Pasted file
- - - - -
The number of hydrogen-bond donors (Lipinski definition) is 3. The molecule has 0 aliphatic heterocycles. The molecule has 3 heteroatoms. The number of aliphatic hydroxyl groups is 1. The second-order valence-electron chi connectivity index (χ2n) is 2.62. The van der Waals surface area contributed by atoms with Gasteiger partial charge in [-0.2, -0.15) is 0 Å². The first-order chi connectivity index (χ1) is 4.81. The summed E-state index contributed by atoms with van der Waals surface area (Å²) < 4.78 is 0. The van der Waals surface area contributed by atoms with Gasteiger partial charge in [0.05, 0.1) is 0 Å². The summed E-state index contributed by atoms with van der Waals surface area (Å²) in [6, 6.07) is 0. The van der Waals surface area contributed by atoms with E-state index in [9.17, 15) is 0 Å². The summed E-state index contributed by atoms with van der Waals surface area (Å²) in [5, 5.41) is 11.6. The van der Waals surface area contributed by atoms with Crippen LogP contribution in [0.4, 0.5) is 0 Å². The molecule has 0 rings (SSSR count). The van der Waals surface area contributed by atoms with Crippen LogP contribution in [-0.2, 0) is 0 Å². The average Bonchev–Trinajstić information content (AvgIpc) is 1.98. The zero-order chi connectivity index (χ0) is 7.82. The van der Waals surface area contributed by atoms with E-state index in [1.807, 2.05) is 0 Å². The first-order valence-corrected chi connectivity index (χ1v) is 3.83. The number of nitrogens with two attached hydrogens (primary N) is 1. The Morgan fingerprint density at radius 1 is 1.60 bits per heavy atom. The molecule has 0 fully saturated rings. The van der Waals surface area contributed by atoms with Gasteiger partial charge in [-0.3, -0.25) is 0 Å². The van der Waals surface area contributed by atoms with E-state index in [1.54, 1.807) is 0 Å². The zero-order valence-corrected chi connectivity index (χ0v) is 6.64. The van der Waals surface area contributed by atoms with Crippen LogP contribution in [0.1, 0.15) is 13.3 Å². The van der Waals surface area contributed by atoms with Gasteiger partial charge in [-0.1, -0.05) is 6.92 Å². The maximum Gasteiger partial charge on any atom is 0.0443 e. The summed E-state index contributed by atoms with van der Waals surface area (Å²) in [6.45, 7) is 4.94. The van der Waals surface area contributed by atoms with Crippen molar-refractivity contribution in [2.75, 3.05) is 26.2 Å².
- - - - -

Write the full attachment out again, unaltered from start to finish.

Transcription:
The number of hydrogen-bond donors (Lipinski definition) is 3. The molecule has 0 aliphatic heterocycles. The molecule has 3 heteroatoms. The number of aliphatic hydroxyl groups is 1. The second-order valence-electron chi connectivity index (χ2n) is 2.62. The van der Waals surface area contributed by atoms with Gasteiger partial charge in [-0.2, -0.15) is 0 Å². The first-order chi connectivity index (χ1) is 4.81. The summed E-state index contributed by atoms with van der Waals surface area (Å²) < 4.78 is 0. The van der Waals surface area contributed by atoms with Gasteiger partial charge in [0.05, 0.1) is 0 Å². The summed E-state index contributed by atoms with van der Waals surface area (Å²) in [6, 6.07) is 0. The van der Waals surface area contributed by atoms with E-state index in [9.17, 15) is 0 Å². The summed E-state index contributed by atoms with van der Waals surface area (Å²) in [5, 5.41) is 11.6. The van der Waals surface area contributed by atoms with Crippen LogP contribution in [0.4, 0.5) is 0 Å². The molecule has 0 rings (SSSR count). The van der Waals surface area contributed by atoms with Crippen LogP contribution in [-0.2, 0) is 0 Å². The average Bonchev–Trinajstić information content (AvgIpc) is 1.98. The zero-order chi connectivity index (χ0) is 7.82. The van der Waals surface area contributed by atoms with E-state index in [1.807, 2.05) is 0 Å². The first-order valence-corrected chi connectivity index (χ1v) is 3.83. The number of nitrogens with two attached hydrogens (primary N) is 1. The Morgan fingerprint density at radius 1 is 1.60 bits per heavy atom. The molecule has 0 fully saturated rings. The van der Waals surface area contributed by atoms with Gasteiger partial charge in [-0.3, -0.25) is 0 Å². The van der Waals surface area contributed by atoms with E-state index in [1.54, 1.807) is 0 Å². The zero-order valence-corrected chi connectivity index (χ0v) is 6.64. The van der Waals surface area contributed by atoms with Crippen LogP contribution in [0.1, 0.15) is 13.3 Å². The van der Waals surface area contributed by atoms with Gasteiger partial charge in [-0.1, -0.05) is 6.92 Å². The maximum Gasteiger partial charge on any atom is 0.0443 e. The summed E-state index contributed by atoms with van der Waals surface area (Å²) in [6.45, 7) is 4.94. The van der Waals surface area contributed by atoms with Crippen molar-refractivity contribution in [2.75, 3.05) is 26.2 Å².